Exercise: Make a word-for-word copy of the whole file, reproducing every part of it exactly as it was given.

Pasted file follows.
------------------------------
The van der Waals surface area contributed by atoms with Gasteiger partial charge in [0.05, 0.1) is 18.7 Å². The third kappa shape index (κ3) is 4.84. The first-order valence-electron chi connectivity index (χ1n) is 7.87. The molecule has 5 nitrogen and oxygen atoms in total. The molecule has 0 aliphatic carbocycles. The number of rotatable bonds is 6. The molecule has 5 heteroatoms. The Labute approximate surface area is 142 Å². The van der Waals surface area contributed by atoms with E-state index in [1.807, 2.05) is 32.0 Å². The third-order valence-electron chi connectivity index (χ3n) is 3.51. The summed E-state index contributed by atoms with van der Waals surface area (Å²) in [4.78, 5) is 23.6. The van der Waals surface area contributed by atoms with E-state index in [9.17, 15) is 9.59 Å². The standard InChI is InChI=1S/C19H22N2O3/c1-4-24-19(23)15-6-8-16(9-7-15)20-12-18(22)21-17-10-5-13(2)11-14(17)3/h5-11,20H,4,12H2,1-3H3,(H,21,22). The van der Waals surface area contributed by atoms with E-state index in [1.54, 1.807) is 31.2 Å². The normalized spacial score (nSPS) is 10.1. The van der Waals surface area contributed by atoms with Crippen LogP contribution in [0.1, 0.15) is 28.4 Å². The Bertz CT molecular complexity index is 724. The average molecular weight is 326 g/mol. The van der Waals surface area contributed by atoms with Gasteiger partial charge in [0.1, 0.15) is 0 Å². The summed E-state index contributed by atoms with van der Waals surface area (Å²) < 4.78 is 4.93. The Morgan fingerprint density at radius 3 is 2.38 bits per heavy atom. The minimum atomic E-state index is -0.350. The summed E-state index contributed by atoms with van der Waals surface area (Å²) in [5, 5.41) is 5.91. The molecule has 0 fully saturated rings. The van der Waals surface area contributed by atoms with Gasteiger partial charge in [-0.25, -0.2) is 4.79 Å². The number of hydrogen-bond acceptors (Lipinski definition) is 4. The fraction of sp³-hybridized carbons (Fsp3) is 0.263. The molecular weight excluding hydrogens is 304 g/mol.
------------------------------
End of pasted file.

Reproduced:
The van der Waals surface area contributed by atoms with Gasteiger partial charge in [0.05, 0.1) is 18.7 Å². The third kappa shape index (κ3) is 4.84. The first-order valence-electron chi connectivity index (χ1n) is 7.87. The molecule has 5 nitrogen and oxygen atoms in total. The molecule has 0 aliphatic carbocycles. The number of rotatable bonds is 6. The molecule has 5 heteroatoms. The Labute approximate surface area is 142 Å². The van der Waals surface area contributed by atoms with E-state index in [1.807, 2.05) is 32.0 Å². The third-order valence-electron chi connectivity index (χ3n) is 3.51. The summed E-state index contributed by atoms with van der Waals surface area (Å²) in [4.78, 5) is 23.6. The van der Waals surface area contributed by atoms with E-state index in [9.17, 15) is 9.59 Å². The standard InChI is InChI=1S/C19H22N2O3/c1-4-24-19(23)15-6-8-16(9-7-15)20-12-18(22)21-17-10-5-13(2)11-14(17)3/h5-11,20H,4,12H2,1-3H3,(H,21,22). The van der Waals surface area contributed by atoms with E-state index in [1.54, 1.807) is 31.2 Å². The normalized spacial score (nSPS) is 10.1. The van der Waals surface area contributed by atoms with Crippen LogP contribution in [0.1, 0.15) is 28.4 Å². The Bertz CT molecular complexity index is 724. The average molecular weight is 326 g/mol. The van der Waals surface area contributed by atoms with Gasteiger partial charge in [0.1, 0.15) is 0 Å². The summed E-state index contributed by atoms with van der Waals surface area (Å²) < 4.78 is 4.93. The Morgan fingerprint density at radius 3 is 2.38 bits per heavy atom. The minimum atomic E-state index is -0.350. The summed E-state index contributed by atoms with van der Waals surface area (Å²) in [5, 5.41) is 5.91. The molecule has 0 fully saturated rings. The van der Waals surface area contributed by atoms with Gasteiger partial charge in [-0.25, -0.2) is 4.79 Å². The number of hydrogen-bond acceptors (Lipinski definition) is 4. The fraction of sp³-hybridized carbons (Fsp3) is 0.263. The molecular weight excluding hydrogens is 304 g/mol.